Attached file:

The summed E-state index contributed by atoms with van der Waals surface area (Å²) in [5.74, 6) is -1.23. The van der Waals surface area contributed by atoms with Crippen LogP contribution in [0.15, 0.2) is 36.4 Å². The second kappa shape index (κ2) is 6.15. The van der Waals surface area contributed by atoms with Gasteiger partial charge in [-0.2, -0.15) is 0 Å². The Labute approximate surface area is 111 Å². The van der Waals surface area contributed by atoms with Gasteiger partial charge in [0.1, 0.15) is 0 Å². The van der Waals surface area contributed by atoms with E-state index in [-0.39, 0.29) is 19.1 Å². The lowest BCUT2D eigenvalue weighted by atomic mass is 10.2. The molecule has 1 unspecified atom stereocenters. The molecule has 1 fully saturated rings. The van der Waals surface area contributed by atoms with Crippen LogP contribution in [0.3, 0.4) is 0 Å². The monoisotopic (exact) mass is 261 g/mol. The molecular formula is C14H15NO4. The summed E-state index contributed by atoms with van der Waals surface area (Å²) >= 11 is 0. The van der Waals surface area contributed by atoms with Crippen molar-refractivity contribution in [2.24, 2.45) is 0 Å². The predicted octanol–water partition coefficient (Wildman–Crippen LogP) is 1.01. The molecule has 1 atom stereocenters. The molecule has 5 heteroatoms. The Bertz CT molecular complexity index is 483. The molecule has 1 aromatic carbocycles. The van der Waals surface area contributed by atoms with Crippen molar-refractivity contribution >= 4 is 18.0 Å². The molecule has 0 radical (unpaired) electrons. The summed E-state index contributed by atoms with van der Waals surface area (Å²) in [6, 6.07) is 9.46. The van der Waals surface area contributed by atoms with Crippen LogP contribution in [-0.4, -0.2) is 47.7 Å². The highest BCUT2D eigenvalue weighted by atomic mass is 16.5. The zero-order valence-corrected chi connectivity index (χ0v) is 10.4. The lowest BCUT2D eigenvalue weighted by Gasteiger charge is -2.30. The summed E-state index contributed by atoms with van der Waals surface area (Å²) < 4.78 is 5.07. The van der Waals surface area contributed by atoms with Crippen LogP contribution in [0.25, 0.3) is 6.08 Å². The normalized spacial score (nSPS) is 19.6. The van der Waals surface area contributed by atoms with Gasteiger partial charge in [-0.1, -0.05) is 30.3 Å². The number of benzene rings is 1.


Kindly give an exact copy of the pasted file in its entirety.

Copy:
The summed E-state index contributed by atoms with van der Waals surface area (Å²) in [5.74, 6) is -1.23. The van der Waals surface area contributed by atoms with Crippen LogP contribution in [0.15, 0.2) is 36.4 Å². The second kappa shape index (κ2) is 6.15. The van der Waals surface area contributed by atoms with Gasteiger partial charge in [-0.2, -0.15) is 0 Å². The Labute approximate surface area is 111 Å². The van der Waals surface area contributed by atoms with Gasteiger partial charge in [0.1, 0.15) is 0 Å². The van der Waals surface area contributed by atoms with E-state index in [-0.39, 0.29) is 19.1 Å². The lowest BCUT2D eigenvalue weighted by atomic mass is 10.2. The molecule has 1 unspecified atom stereocenters. The molecule has 1 fully saturated rings. The van der Waals surface area contributed by atoms with Crippen LogP contribution in [0.3, 0.4) is 0 Å². The monoisotopic (exact) mass is 261 g/mol. The molecular formula is C14H15NO4. The summed E-state index contributed by atoms with van der Waals surface area (Å²) >= 11 is 0. The van der Waals surface area contributed by atoms with Crippen molar-refractivity contribution in [2.24, 2.45) is 0 Å². The predicted octanol–water partition coefficient (Wildman–Crippen LogP) is 1.01. The molecule has 1 atom stereocenters. The molecule has 5 heteroatoms. The Bertz CT molecular complexity index is 483. The molecule has 1 aromatic carbocycles. The van der Waals surface area contributed by atoms with Crippen molar-refractivity contribution >= 4 is 18.0 Å². The molecule has 0 radical (unpaired) electrons. The summed E-state index contributed by atoms with van der Waals surface area (Å²) in [6, 6.07) is 9.46. The van der Waals surface area contributed by atoms with Crippen LogP contribution in [-0.4, -0.2) is 47.7 Å². The highest BCUT2D eigenvalue weighted by atomic mass is 16.5. The zero-order valence-corrected chi connectivity index (χ0v) is 10.4. The lowest BCUT2D eigenvalue weighted by Gasteiger charge is -2.30. The summed E-state index contributed by atoms with van der Waals surface area (Å²) < 4.78 is 5.07. The van der Waals surface area contributed by atoms with Crippen LogP contribution in [0.25, 0.3) is 6.08 Å². The normalized spacial score (nSPS) is 19.6. The van der Waals surface area contributed by atoms with Gasteiger partial charge in [-0.1, -0.05) is 30.3 Å². The number of benzene rings is 1.